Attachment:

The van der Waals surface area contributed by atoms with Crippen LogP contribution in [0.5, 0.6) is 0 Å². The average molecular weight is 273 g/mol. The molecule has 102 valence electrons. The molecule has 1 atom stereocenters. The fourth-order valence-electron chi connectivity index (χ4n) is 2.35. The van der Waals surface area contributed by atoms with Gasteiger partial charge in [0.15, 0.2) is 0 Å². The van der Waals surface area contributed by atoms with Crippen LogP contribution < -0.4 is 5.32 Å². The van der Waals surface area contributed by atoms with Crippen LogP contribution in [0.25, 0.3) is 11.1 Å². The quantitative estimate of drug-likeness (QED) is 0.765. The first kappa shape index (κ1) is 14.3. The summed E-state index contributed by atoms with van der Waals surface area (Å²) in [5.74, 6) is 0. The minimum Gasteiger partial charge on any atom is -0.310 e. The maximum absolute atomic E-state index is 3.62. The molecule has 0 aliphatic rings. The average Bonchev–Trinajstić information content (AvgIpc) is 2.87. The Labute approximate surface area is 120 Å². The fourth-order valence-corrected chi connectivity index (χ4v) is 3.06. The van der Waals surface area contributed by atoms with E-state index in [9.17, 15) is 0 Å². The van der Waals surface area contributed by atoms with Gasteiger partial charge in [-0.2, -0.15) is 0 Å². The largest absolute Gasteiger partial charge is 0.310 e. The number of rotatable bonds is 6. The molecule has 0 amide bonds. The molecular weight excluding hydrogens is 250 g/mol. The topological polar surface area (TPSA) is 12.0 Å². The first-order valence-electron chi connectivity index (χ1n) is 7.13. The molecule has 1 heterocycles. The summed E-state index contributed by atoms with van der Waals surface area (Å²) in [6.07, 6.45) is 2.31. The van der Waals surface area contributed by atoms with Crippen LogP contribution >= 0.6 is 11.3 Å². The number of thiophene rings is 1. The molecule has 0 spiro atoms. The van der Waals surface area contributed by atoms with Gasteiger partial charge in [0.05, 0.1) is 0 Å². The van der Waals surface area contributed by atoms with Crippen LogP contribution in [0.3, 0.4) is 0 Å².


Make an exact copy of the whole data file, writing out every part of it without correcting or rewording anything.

The van der Waals surface area contributed by atoms with Crippen LogP contribution in [0.5, 0.6) is 0 Å². The average molecular weight is 273 g/mol. The molecule has 102 valence electrons. The molecule has 1 atom stereocenters. The fourth-order valence-electron chi connectivity index (χ4n) is 2.35. The van der Waals surface area contributed by atoms with Gasteiger partial charge in [0.15, 0.2) is 0 Å². The van der Waals surface area contributed by atoms with Crippen LogP contribution < -0.4 is 5.32 Å². The van der Waals surface area contributed by atoms with Crippen LogP contribution in [0.25, 0.3) is 11.1 Å². The quantitative estimate of drug-likeness (QED) is 0.765. The first kappa shape index (κ1) is 14.3. The summed E-state index contributed by atoms with van der Waals surface area (Å²) in [5.74, 6) is 0. The minimum Gasteiger partial charge on any atom is -0.310 e. The maximum absolute atomic E-state index is 3.62. The molecule has 0 aliphatic rings. The average Bonchev–Trinajstić information content (AvgIpc) is 2.87. The Labute approximate surface area is 120 Å². The fourth-order valence-corrected chi connectivity index (χ4v) is 3.06. The van der Waals surface area contributed by atoms with E-state index in [9.17, 15) is 0 Å². The van der Waals surface area contributed by atoms with Gasteiger partial charge in [-0.2, -0.15) is 0 Å². The largest absolute Gasteiger partial charge is 0.310 e. The number of rotatable bonds is 6. The molecule has 0 amide bonds. The molecular weight excluding hydrogens is 250 g/mol. The topological polar surface area (TPSA) is 12.0 Å². The first-order valence-electron chi connectivity index (χ1n) is 7.13. The molecule has 1 heterocycles. The summed E-state index contributed by atoms with van der Waals surface area (Å²) in [6.07, 6.45) is 2.31. The van der Waals surface area contributed by atoms with Crippen LogP contribution >= 0.6 is 11.3 Å². The number of thiophene rings is 1. The molecule has 0 spiro atoms. The van der Waals surface area contributed by atoms with Gasteiger partial charge in [0.05, 0.1) is 0 Å². The van der Waals surface area contributed by atoms with Crippen LogP contribution in [0.3, 0.4) is 0 Å².